Next (FIG. 3), a second dielectric layer 20—for example, an undoped silicon glass (USG) layer is deposited, and openings 21 are formed in the second dielectric layer 20 above the emitter contact 19 b. The openings 21 have dimensions dictated by the lithographic process and, for example, ovalized or rectangular shape (the term “rectangular” also comprises the particular case of a square shape). Next, a heating layer, for example of TiSiN, TiAlN or TiSiC, is deposited for a thickness of 10-50 nm, preferably 20 nm. The heating layer is designed to form a resistive element and conformally coats the walls and bottom of the openings 21, which are then completely filled with dielectric material 23. Advantageously the dielectric material 23 is the same used for forming the dielectric layer 20. The heating layer is removed outside the openings 21 by CMP (“Chemical Mechanical Polishing”) and the surface of the wafer 10 is planarized. The remaining portions of the heating layer form cup-shaped regions 22 having, in top plan view from above the surface, ovalized or rectangular shape.

Next, as shown in the enlarged detail of FIG. 4, a mold layer 27, preferably of silicon nitride and having a thickness of 60 nm, and an adhesion layer 28, for instance Ti, TiSiN or Si with a thickness of 5-10 nm, are deposited in sequence. Then, minitrenches 30 having a sublithographic bottom width W, e.g. of about 20-70 nm, are opened through the mold layer 27 and the adhesion layer 28. As shown in FIG. 5, the minitrenches 30 extend between two adjacent cup-shaped regions 22 in a direction perpendicular to the width W; alternatively (FIG. 6), there is one minitrench 30 for each cup-shaped region 22.

Next, FIG. 7, a chalcogenic layer 31 of GST (Ge2Sb2Te5), and a first barrier layer 32, preferably of Ti/TiN, are deposited on the adhesion layer 28, so that the chalcogenic layer 31 fills the minitrenches 30 with chalcogenic thin portions 31 a. The intersections between the thin portions 31 a and the respective cup-shaped regions 22 define PCM cells 33, as shown in FIGS. 5 and 6. The adhesion layer 28, the chalcogenic layer 31 and the first barrier layer 32 form a conductive stack 34, which is then shaped by a masked etch to define resistive bit lines 35, as shown in FIG. 8 (where only one resistive bit line 35 is illustrated). In detail, each resistive bit line 35 comprises adhesion bands 28′, a chalcogenic band 31′ and a barrier band 32′; moreover, each resistive bit line 35 is connected to a respective plurality of PCM cells 33, and extends parallel to the column direction X (see also FIG. 9).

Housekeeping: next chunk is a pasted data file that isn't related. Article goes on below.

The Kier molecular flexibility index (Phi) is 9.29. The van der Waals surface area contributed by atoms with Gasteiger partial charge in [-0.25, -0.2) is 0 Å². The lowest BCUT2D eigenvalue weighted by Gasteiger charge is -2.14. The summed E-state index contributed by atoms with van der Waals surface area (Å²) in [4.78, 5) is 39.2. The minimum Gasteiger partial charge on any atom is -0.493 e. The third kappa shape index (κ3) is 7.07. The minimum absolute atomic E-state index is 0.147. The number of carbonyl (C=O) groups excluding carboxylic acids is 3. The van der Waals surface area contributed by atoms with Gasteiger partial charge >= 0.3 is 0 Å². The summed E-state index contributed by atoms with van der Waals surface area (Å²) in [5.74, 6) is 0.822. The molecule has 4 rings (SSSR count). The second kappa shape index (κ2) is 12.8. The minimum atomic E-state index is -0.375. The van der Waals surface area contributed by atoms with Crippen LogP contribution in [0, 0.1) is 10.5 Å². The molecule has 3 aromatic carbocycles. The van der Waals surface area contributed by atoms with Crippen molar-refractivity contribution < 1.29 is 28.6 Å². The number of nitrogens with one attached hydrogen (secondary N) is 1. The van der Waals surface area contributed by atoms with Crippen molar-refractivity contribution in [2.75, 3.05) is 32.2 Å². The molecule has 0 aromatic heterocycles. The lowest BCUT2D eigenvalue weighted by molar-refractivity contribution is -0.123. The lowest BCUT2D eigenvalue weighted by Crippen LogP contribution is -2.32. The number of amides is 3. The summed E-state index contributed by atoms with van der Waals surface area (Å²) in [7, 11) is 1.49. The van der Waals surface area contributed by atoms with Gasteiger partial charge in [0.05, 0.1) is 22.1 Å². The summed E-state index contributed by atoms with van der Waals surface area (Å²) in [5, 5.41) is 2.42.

Next, FIG. 10, third dielectric layer 37 is deposited on the wafer 10, so as to cover the resistive bit lines 35, and is planarized. The wafer 10 then undergoes a two-step etch, according to the so-called “Cu-Damascene” technique. More particularly, a first contact mask 38 is initially deposited to protect the surface of the wafer 10 except above the base contacts 19 a of the selection elements 17. The third dielectric layer 37, the mold layer 27 and the second dielectric layer 20 are sequentially etched using the first contact mask 38 and word line vias 40 are opened, so as to expose the base contacts 19 a. As shown in FIG. 11, the first contact mask 38 is removed and a second contact mask 41 is formed, which protects the base contacts 19 a and exposes the third dielectric layer 37 above central portions 35′ of the resistive bit lines 35. The third dielectric layer 37 is further etched and bit line trenches 42 are opened; in detail, the bit line trenches 42 have elongated shape, are continuous and run parallel to the resistive bit lines 35, the central portions 35′ whereof are thus exposed. Moreover, there is one word line via 40 for each base contact 19 a and, accordingly, for each active area 16. Hence, the word line vias 40 are aligned in the column direction X and are grouped similarly to the active areas 16. In other words, adjacent groups 40 a of aligned word line vias 40 are spaced apart form each other by continuous portions 37 a of the third dielectric layer 37.